In This Chapter
Quantum physics isn't just about playing around with your particle accelerator while trying not to destroy the universe. Sometimes, you get to do things that are a little more mundane, like turn lights off and on, perform a bit of calculus, or play with dice.
If you're actually doing physics with those dice (beyond hurling them across the room), the lab director won't even get mad at you. In quantum physics, absolute measurements are replaced by probabilities, so you may use dice to calculate the probabilities that various numbers will come up. You can then assemble those values into a vector (single-column matrix) in Hilbert space (a type of infinitely dimensional vector space with some properties that are especially valuable in quantum physics).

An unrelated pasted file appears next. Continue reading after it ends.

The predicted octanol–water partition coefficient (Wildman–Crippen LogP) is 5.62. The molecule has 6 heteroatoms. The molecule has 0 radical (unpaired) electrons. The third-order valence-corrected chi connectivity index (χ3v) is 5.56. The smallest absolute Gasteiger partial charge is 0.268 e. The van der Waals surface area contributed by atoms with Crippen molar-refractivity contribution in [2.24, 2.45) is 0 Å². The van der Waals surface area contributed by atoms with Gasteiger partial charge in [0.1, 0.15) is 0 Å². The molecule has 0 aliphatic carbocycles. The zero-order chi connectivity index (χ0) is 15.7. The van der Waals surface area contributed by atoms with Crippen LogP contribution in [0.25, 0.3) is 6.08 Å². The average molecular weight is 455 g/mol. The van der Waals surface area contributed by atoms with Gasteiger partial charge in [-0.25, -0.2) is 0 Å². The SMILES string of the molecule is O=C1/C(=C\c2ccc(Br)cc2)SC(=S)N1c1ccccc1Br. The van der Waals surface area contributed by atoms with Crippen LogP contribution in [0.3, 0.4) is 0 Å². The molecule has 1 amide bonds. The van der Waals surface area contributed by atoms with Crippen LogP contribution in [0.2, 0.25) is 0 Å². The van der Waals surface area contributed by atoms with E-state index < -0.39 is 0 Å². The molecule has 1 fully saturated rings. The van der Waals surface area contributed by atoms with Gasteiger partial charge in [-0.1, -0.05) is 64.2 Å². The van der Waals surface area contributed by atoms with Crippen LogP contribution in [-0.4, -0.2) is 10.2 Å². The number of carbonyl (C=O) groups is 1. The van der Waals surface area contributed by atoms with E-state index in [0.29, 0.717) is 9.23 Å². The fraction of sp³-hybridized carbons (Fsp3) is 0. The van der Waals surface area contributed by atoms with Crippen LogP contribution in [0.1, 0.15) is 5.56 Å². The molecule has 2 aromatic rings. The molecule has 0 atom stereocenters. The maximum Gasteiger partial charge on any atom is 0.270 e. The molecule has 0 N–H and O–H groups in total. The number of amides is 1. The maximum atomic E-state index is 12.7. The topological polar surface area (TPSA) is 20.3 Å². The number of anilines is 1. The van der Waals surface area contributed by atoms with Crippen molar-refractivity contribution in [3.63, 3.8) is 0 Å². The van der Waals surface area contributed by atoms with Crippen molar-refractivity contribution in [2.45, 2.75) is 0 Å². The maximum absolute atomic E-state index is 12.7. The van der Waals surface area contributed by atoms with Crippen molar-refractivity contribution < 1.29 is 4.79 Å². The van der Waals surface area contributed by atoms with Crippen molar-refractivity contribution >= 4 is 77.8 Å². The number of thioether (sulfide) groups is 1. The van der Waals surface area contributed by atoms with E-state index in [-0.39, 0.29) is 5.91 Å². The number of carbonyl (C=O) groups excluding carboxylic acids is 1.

This chapter introduces how you deal with probabilities in quantum physics, starting by viewing the various possible states a particle can occupy as a vector — a vector of probability states. From there, I help you familiarize yourself with some mathematical notations common in quantum physics, including bras, kets, matrices, and wave functions. Along the way, you also get to work with some important operators.
In quantum physics, probabilities take the place of absolute measurements. ...